The Live Where You Work program will provide 5 percent of a home buyer’s first mortgage if they buy a house in Trenton or another area designated by the state for “smart growth.”

While Trenton is the first municipality in the state joining the program, any town can offer the incentives to first-time home buyers as long as the town agrees to promote the program, state officials said. Any home buyer can benefit from the program in “urban target areas,” which cover two-thirds of Trenton.

State Community Affairs Commissioner Joseph V. Doria Jr. said the program both would be good for the environment, by shortening workers’ commutes, and help maintain the middle class in cities like Trenton.

Doria said the program would have a “multiplier effect” in cities from residents spending more in their communities.

“You’re building the fabric of society,” Doria said of residents who join the program. (Kitchenman, Trenton Times)


WASHINGTON – A military “megabase” in Ocean and Burlington counties would receive $145 million in funding for construction projects in Fiscal Year 2009 under the budget the president proposed Monday, said Rep. Jim Saxton, R-3rd.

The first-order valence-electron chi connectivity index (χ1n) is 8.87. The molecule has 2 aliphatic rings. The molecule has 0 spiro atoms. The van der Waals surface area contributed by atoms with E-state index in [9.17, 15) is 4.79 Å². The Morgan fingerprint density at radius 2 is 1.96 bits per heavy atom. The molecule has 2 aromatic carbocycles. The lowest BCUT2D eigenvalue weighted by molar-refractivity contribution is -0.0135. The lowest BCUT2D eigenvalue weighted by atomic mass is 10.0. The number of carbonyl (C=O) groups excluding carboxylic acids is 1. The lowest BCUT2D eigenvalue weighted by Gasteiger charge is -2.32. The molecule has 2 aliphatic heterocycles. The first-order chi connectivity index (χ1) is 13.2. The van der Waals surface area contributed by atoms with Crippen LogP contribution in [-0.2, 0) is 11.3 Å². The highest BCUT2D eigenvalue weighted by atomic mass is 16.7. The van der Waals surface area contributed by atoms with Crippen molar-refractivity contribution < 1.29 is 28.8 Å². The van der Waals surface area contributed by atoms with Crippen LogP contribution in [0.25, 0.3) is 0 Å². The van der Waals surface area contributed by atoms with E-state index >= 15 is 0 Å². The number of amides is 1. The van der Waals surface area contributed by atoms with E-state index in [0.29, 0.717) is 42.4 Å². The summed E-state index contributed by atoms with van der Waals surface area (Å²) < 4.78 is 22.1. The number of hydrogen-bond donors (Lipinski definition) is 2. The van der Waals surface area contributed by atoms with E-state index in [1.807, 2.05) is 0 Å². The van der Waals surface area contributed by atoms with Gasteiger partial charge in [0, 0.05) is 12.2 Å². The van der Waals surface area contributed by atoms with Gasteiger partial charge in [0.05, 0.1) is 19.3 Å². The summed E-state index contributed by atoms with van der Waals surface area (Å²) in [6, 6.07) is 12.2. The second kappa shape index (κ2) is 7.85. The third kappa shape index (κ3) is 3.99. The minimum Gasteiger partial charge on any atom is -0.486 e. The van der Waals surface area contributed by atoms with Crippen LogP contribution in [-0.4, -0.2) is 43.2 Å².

This is in addition to $112 million in the recently approved Fiscal Year 2008 budget, Saxton said. Several projects are already underway at McGuire Air Force Base, Fort Dix and the Lakehurst Naval Air Engineering Station. By law, they will merge into one megabase with Coast Guard and Marine presence as well.

“This is historic for South Jersey, and breaks the records for projects in a single … year at the bases,” Saxton said in a released statement. “The New Jersey economy will benefit tremendously from new construction jobs, and the new joint base itself will benefit from the modernization it needs to receive new missions.” (Rose, Press of Atlantic City)

Bound Brook learned yesterday the federal government has proposed an additional $10 million for Green Brook flood control for next year, bringing the long-planned flood project close to completion if the money is approved, Mayor Carey Pilato said yesterday.